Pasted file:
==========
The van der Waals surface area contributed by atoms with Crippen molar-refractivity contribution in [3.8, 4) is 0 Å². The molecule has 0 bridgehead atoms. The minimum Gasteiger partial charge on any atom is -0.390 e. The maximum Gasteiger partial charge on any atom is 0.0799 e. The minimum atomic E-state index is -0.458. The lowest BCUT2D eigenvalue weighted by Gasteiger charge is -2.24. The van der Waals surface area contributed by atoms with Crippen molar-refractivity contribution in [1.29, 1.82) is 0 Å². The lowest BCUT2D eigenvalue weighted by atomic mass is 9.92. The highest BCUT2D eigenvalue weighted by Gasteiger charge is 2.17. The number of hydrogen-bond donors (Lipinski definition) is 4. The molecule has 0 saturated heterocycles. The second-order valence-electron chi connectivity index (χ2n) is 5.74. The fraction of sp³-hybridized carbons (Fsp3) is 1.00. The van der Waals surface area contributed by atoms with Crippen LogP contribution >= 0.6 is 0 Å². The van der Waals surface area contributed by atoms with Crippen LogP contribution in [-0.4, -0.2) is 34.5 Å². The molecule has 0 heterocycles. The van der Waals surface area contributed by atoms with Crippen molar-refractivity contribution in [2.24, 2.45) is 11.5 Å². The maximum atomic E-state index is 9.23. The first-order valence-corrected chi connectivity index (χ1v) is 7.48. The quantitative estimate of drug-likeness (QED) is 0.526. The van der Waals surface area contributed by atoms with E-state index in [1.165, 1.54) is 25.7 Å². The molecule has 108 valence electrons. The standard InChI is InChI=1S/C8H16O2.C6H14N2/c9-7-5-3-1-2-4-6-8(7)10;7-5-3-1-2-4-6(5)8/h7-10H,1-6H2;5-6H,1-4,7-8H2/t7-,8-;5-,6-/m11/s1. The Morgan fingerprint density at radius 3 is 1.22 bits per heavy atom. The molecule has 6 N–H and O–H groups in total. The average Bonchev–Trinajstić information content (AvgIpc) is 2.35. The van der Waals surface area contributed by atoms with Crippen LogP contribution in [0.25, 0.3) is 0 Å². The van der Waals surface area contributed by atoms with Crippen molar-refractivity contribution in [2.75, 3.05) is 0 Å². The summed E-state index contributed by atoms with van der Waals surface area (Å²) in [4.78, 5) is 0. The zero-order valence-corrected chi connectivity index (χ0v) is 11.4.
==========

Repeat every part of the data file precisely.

The van der Waals surface area contributed by atoms with Crippen molar-refractivity contribution in [3.8, 4) is 0 Å². The molecule has 0 bridgehead atoms. The minimum Gasteiger partial charge on any atom is -0.390 e. The maximum Gasteiger partial charge on any atom is 0.0799 e. The minimum atomic E-state index is -0.458. The lowest BCUT2D eigenvalue weighted by Gasteiger charge is -2.24. The van der Waals surface area contributed by atoms with Crippen molar-refractivity contribution in [1.29, 1.82) is 0 Å². The lowest BCUT2D eigenvalue weighted by atomic mass is 9.92. The highest BCUT2D eigenvalue weighted by Gasteiger charge is 2.17. The number of hydrogen-bond donors (Lipinski definition) is 4. The molecule has 0 saturated heterocycles. The second-order valence-electron chi connectivity index (χ2n) is 5.74. The fraction of sp³-hybridized carbons (Fsp3) is 1.00. The van der Waals surface area contributed by atoms with Crippen LogP contribution >= 0.6 is 0 Å². The van der Waals surface area contributed by atoms with Crippen LogP contribution in [-0.4, -0.2) is 34.5 Å². The molecule has 0 heterocycles. The van der Waals surface area contributed by atoms with Crippen molar-refractivity contribution in [2.24, 2.45) is 11.5 Å². The maximum atomic E-state index is 9.23. The first-order valence-corrected chi connectivity index (χ1v) is 7.48. The quantitative estimate of drug-likeness (QED) is 0.526. The van der Waals surface area contributed by atoms with E-state index in [1.165, 1.54) is 25.7 Å². The molecule has 108 valence electrons. The standard InChI is InChI=1S/C8H16O2.C6H14N2/c9-7-5-3-1-2-4-6-8(7)10;7-5-3-1-2-4-6(5)8/h7-10H,1-6H2;5-6H,1-4,7-8H2/t7-,8-;5-,6-/m11/s1. The Morgan fingerprint density at radius 3 is 1.22 bits per heavy atom. The molecule has 6 N–H and O–H groups in total. The average Bonchev–Trinajstić information content (AvgIpc) is 2.35. The van der Waals surface area contributed by atoms with Crippen LogP contribution in [0.25, 0.3) is 0 Å². The van der Waals surface area contributed by atoms with Crippen molar-refractivity contribution in [2.75, 3.05) is 0 Å². The summed E-state index contributed by atoms with van der Waals surface area (Å²) in [4.78, 5) is 0. The zero-order valence-corrected chi connectivity index (χ0v) is 11.4.